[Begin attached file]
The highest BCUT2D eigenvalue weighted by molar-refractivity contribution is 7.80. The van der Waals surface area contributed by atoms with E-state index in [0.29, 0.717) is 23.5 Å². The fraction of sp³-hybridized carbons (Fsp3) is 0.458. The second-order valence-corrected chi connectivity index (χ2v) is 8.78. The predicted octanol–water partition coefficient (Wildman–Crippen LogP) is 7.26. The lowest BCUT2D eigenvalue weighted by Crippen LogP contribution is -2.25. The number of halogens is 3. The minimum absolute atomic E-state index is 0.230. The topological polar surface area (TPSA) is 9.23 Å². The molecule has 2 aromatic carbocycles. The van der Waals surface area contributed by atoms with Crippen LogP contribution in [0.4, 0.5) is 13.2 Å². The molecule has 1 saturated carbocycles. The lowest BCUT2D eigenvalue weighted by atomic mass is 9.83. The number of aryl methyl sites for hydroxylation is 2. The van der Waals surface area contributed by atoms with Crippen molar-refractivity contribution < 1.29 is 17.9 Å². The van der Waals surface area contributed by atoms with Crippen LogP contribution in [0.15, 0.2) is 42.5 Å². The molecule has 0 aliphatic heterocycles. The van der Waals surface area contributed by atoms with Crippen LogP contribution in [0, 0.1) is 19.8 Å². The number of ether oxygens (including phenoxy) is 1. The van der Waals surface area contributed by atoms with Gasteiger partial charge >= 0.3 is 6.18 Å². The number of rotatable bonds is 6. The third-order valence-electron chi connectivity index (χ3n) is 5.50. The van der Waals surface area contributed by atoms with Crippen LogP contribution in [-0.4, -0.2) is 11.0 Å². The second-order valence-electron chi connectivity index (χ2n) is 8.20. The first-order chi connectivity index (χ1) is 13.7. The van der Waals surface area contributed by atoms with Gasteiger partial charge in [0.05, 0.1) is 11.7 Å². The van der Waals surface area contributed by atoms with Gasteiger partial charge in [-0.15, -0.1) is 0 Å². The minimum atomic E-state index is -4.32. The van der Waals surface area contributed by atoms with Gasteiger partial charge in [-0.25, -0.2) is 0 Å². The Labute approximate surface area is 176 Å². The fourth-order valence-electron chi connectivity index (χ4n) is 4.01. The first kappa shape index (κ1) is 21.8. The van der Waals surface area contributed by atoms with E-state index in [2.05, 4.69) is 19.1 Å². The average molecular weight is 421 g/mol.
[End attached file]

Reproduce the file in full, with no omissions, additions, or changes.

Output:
The highest BCUT2D eigenvalue weighted by molar-refractivity contribution is 7.80. The van der Waals surface area contributed by atoms with E-state index in [0.29, 0.717) is 23.5 Å². The fraction of sp³-hybridized carbons (Fsp3) is 0.458. The second-order valence-corrected chi connectivity index (χ2v) is 8.78. The predicted octanol–water partition coefficient (Wildman–Crippen LogP) is 7.26. The lowest BCUT2D eigenvalue weighted by Crippen LogP contribution is -2.25. The number of halogens is 3. The minimum absolute atomic E-state index is 0.230. The topological polar surface area (TPSA) is 9.23 Å². The molecule has 2 aromatic carbocycles. The van der Waals surface area contributed by atoms with Crippen LogP contribution in [0.4, 0.5) is 13.2 Å². The molecule has 1 saturated carbocycles. The lowest BCUT2D eigenvalue weighted by atomic mass is 9.83. The number of aryl methyl sites for hydroxylation is 2. The van der Waals surface area contributed by atoms with Crippen molar-refractivity contribution < 1.29 is 17.9 Å². The van der Waals surface area contributed by atoms with Crippen LogP contribution in [0.15, 0.2) is 42.5 Å². The molecule has 0 aliphatic heterocycles. The van der Waals surface area contributed by atoms with Crippen LogP contribution in [0, 0.1) is 19.8 Å². The number of ether oxygens (including phenoxy) is 1. The van der Waals surface area contributed by atoms with Gasteiger partial charge >= 0.3 is 6.18 Å². The number of rotatable bonds is 6. The third-order valence-electron chi connectivity index (χ3n) is 5.50. The van der Waals surface area contributed by atoms with Crippen LogP contribution in [-0.4, -0.2) is 11.0 Å². The second-order valence-electron chi connectivity index (χ2n) is 8.20. The first-order chi connectivity index (χ1) is 13.7. The van der Waals surface area contributed by atoms with Gasteiger partial charge in [0.05, 0.1) is 11.7 Å². The van der Waals surface area contributed by atoms with Gasteiger partial charge in [-0.15, -0.1) is 0 Å². The minimum atomic E-state index is -4.32. The van der Waals surface area contributed by atoms with Gasteiger partial charge in [-0.25, -0.2) is 0 Å². The Labute approximate surface area is 176 Å². The fourth-order valence-electron chi connectivity index (χ4n) is 4.01. The first kappa shape index (κ1) is 21.8. The van der Waals surface area contributed by atoms with E-state index in [2.05, 4.69) is 19.1 Å². The average molecular weight is 421 g/mol.